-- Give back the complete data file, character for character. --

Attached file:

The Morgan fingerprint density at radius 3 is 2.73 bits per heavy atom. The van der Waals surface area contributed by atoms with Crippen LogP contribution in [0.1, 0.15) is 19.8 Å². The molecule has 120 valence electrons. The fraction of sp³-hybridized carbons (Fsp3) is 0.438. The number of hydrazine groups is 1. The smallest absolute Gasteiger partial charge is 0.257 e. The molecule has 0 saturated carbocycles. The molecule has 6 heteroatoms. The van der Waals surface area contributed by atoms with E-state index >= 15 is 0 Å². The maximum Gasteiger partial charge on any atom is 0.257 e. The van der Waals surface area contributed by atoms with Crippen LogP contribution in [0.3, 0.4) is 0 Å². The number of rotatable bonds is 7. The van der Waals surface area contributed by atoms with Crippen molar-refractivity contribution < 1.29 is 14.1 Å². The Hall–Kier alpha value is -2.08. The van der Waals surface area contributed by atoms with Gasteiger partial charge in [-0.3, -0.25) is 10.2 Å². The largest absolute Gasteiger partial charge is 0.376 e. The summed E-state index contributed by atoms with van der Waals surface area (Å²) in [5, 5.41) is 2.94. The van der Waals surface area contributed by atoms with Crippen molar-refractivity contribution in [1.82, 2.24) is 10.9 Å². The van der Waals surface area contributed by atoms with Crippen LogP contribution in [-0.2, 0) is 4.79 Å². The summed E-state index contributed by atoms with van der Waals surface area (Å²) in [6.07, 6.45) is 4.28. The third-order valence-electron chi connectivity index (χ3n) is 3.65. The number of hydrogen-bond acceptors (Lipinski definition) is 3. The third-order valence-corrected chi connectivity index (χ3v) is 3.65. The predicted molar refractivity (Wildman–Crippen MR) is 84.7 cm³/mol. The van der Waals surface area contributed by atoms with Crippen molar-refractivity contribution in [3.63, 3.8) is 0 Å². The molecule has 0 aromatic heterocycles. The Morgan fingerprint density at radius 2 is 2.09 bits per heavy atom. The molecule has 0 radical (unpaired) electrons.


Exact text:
The Morgan fingerprint density at radius 3 is 2.73 bits per heavy atom. The van der Waals surface area contributed by atoms with Crippen LogP contribution in [0.1, 0.15) is 19.8 Å². The molecule has 120 valence electrons. The fraction of sp³-hybridized carbons (Fsp3) is 0.438. The number of hydrazine groups is 1. The smallest absolute Gasteiger partial charge is 0.257 e. The molecule has 0 saturated carbocycles. The molecule has 6 heteroatoms. The van der Waals surface area contributed by atoms with E-state index >= 15 is 0 Å². The maximum Gasteiger partial charge on any atom is 0.257 e. The van der Waals surface area contributed by atoms with Crippen LogP contribution in [0.3, 0.4) is 0 Å². The number of rotatable bonds is 7. The van der Waals surface area contributed by atoms with Crippen molar-refractivity contribution < 1.29 is 14.1 Å². The Hall–Kier alpha value is -2.08. The van der Waals surface area contributed by atoms with Gasteiger partial charge in [-0.3, -0.25) is 10.2 Å². The largest absolute Gasteiger partial charge is 0.376 e. The summed E-state index contributed by atoms with van der Waals surface area (Å²) in [5, 5.41) is 2.94. The van der Waals surface area contributed by atoms with Crippen molar-refractivity contribution in [1.82, 2.24) is 10.9 Å². The van der Waals surface area contributed by atoms with Crippen LogP contribution in [-0.2, 0) is 4.79 Å². The summed E-state index contributed by atoms with van der Waals surface area (Å²) in [6.07, 6.45) is 4.28. The third-order valence-electron chi connectivity index (χ3n) is 3.65. The number of hydrogen-bond acceptors (Lipinski definition) is 3. The third-order valence-corrected chi connectivity index (χ3v) is 3.65. The predicted molar refractivity (Wildman–Crippen MR) is 84.7 cm³/mol. The van der Waals surface area contributed by atoms with Crippen molar-refractivity contribution in [3.63, 3.8) is 0 Å². The molecule has 0 aromatic heterocycles. The Morgan fingerprint density at radius 2 is 2.09 bits per heavy atom. The molecule has 0 radical (unpaired) electrons.